REPORTER: Taking into account that you told us that in effect he was dressed in civilian clothes, you never said we were uniformed but you recognise we said he was wearing a shirt, with trousers, which are civilian clothes. Better said, is it not rare for civilian to carry an AK47.

GENERAL No it is not rare. When a person carries an AK47 in his hands, this is a hostile position and also he was not alone, but with 5 other people.   One of those when the troops were coming, one of these could have been the lookout, could have been a sentinel they captured, and when the combat started the one who had been detained ran away, the others in the group also ran away and I don¹t know, suddenly combat began and suddenly there were more injuries, suddenly there were more deaths in combat, but it is normal in the groups for the terrorists to carry away the dead so as not to give success to the troops.

REPORTER: General, but is it not very rare that the others return?

GENERAL: No, it is no rare. In these combats it is not rare, they normally happen like this, normally. The area is very mountainous.

REPORTER: But did you not tell us that the one that was a lookout was already detained and he ran away?

GENERAL: Yes, he ran away, the troops had detained him, but obviously he was not handcuffed, he carried nothing, he was detained for investigation and in a moment of surprise, when the battle started, when the combat was initiated, this man ran away, he ran away from the troops, this is normal, it is normal that in combat this happens. (Complete interview taken from Wradio <http://www.dhcolombia.info/IMG/2006LaW_SurdeBolivar.mp3> )

6.- The content of this declaration is worrying in that once more there is the politics of presenting civilians who have been executed extra judicially by the Army, as positive results in the fight against insurgency.  

Additionally, we call serious attention to the comments made by the Commandant of the V Brigada del Ejército Nacional (5th Brigade of the Army), when he refers to the existence of battles, where he says there were 5 guerrillas , accompanied by Alejandro Uribe, the social and community leader who was only person killed during this military operation.

For these reasons we direct this to the Colombian authorities who are asked to :

a) Guarantee the right to life, integrity and liberty for the inhabitants of the mining zone, as well as the social leaders of the zone, and members and directors of the Federación Agrominera del Sur de Bolívar.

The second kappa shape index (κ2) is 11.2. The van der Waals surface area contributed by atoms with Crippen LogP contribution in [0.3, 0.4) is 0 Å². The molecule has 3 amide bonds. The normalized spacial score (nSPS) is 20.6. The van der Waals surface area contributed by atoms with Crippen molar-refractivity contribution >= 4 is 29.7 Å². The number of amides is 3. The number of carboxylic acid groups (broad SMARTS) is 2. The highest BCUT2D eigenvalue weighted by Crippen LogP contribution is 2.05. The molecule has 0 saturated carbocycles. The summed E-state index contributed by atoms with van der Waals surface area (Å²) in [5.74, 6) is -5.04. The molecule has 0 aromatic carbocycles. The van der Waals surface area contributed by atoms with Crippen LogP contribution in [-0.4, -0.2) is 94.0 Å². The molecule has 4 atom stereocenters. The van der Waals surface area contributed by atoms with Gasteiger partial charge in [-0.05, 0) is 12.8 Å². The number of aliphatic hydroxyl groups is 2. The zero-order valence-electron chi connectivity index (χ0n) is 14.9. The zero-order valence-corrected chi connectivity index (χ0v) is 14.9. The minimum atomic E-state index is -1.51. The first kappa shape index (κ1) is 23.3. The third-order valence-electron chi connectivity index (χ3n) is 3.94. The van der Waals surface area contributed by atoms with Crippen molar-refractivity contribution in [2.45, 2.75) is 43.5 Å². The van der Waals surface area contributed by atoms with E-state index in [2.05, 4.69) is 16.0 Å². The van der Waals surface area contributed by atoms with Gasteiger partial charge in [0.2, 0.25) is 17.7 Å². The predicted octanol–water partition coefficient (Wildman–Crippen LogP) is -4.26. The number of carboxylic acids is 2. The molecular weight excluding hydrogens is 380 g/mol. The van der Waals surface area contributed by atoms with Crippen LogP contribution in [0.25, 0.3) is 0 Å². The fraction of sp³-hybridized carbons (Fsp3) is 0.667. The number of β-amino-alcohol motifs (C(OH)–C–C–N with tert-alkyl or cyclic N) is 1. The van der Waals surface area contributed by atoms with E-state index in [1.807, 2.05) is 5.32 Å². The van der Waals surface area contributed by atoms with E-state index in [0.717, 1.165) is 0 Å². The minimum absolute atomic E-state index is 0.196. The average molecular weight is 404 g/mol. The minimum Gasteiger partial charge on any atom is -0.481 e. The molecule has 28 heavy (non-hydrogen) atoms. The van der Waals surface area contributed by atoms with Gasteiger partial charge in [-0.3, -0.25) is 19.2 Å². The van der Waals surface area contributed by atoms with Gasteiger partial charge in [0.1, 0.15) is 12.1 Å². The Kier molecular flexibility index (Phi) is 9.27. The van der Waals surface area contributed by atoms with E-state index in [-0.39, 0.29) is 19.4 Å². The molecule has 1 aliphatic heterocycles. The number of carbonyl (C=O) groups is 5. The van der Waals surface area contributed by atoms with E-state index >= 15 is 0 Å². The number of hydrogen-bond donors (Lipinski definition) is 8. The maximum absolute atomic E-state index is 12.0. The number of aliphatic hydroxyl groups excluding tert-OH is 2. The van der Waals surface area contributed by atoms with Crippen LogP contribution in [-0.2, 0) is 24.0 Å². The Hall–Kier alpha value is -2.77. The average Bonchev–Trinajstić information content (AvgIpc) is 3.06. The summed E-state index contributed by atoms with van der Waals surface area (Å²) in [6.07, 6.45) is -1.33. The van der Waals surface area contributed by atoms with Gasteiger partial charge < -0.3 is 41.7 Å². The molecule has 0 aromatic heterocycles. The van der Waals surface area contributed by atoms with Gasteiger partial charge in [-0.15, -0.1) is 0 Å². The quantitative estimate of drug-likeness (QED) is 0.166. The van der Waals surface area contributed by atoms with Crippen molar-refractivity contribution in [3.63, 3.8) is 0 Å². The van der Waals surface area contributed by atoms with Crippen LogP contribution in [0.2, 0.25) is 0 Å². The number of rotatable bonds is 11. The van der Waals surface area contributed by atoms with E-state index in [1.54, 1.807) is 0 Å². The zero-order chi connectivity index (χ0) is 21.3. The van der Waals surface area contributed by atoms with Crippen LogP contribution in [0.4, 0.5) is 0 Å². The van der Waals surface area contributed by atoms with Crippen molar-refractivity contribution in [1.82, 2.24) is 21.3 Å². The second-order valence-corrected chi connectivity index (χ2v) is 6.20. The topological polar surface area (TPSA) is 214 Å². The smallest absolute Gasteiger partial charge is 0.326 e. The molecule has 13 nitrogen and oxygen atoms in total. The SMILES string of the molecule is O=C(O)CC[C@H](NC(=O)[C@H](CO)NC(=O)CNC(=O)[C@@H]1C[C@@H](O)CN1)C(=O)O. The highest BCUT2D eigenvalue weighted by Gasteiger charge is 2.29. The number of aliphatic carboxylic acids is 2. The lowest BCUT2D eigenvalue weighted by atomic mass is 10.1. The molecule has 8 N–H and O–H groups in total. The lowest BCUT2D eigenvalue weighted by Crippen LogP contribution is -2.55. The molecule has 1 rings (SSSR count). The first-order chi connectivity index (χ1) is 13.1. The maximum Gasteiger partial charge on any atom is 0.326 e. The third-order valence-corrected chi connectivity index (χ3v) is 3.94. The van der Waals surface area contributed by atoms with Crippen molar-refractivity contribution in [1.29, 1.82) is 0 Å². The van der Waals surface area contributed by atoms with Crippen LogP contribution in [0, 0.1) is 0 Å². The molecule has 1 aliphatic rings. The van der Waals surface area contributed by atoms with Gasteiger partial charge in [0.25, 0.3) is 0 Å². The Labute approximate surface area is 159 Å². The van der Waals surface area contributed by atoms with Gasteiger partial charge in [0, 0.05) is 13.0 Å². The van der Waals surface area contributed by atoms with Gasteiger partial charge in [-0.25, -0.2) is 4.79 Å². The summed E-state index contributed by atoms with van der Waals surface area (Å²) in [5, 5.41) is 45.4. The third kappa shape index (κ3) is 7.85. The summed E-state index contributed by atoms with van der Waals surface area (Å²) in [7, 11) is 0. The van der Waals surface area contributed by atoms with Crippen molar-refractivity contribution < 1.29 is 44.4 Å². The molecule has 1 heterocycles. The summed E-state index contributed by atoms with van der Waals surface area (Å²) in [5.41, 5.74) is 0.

b) That the civil and military authorities make a public declaration, recognising the legality and legitimacy of the work developed by Federación Agrominera del Sur de Bolívar, in accordance with the Declaration about the rights and duties of individuals , groups and the institutions that promote and protect human rights and fundamental liberties that are universally recognised.

c) On the part of the President of the Republic, in his position as Commander of the Military Forces, that he imparts directives to the military units deployed in the mining zone, with the objective being to abstain from persecuting the community leaders, miner and members of the Federación Agrominera del Sur de Bolívar.

Bogotá, 22nd September 2006


Corporación Sembrar
Federación Agrominera del Sur de Bolívar
Coordinador Nacional Agrario
Red de Hermandad y Solidaridad con Colombia

Colombia Support Network
P.O. Box 1505
Madison, WI  53701-1505
phone:  (608) 257-8753
fax:  (608) 255-6621
e-mail:  csn@igc.org

Bishop of Magangue rejects, laments and denounces the killing of Alejandro Uribe by the Colombian Army

Bogotá, D.C. 25 of September 2006

                                             DIÓCESIS DE MAGANGUÉ
                                            SUR DE BOLÍVAR - COLOMBIA

_All human beings have the right to exist, to physical integrity and the indispensable and sufficient means for a dignified life_ (Pacem in Terris, 11)  (Peace on Earth 11)
The Bishop of the Diocese of Magangué, in the Department of Bolívar - COLOMBIA, Monsignor Jorge Leonardo Gómez Serna, united with a his clerics and the parochial communities reject, lament and denounce the violent death of the young ALEJANDRO URIBE, leader and President of the Council of Community Action for the Gallo Mina (Junta de Acción Comunal de la vereda Mina Gallo) (Municipality of Morales) and member of the Federación Agrominera del Sur de Bolívar - FEDEAGROMISBOL- ,(Federation of Agro-mining of the South of Bolívar which occurred  on the 19th September 2006, at approximately 2pm in the area of Las Culebras, in the jurisdiction of Montecristo, Department of Bolívar, according to the community , carried out by soldiers from the Nueva Granada Battalion under the command of Captain Blanco, following the orders of Benjamín Palomino, Official Captain of Operations of said Battalion.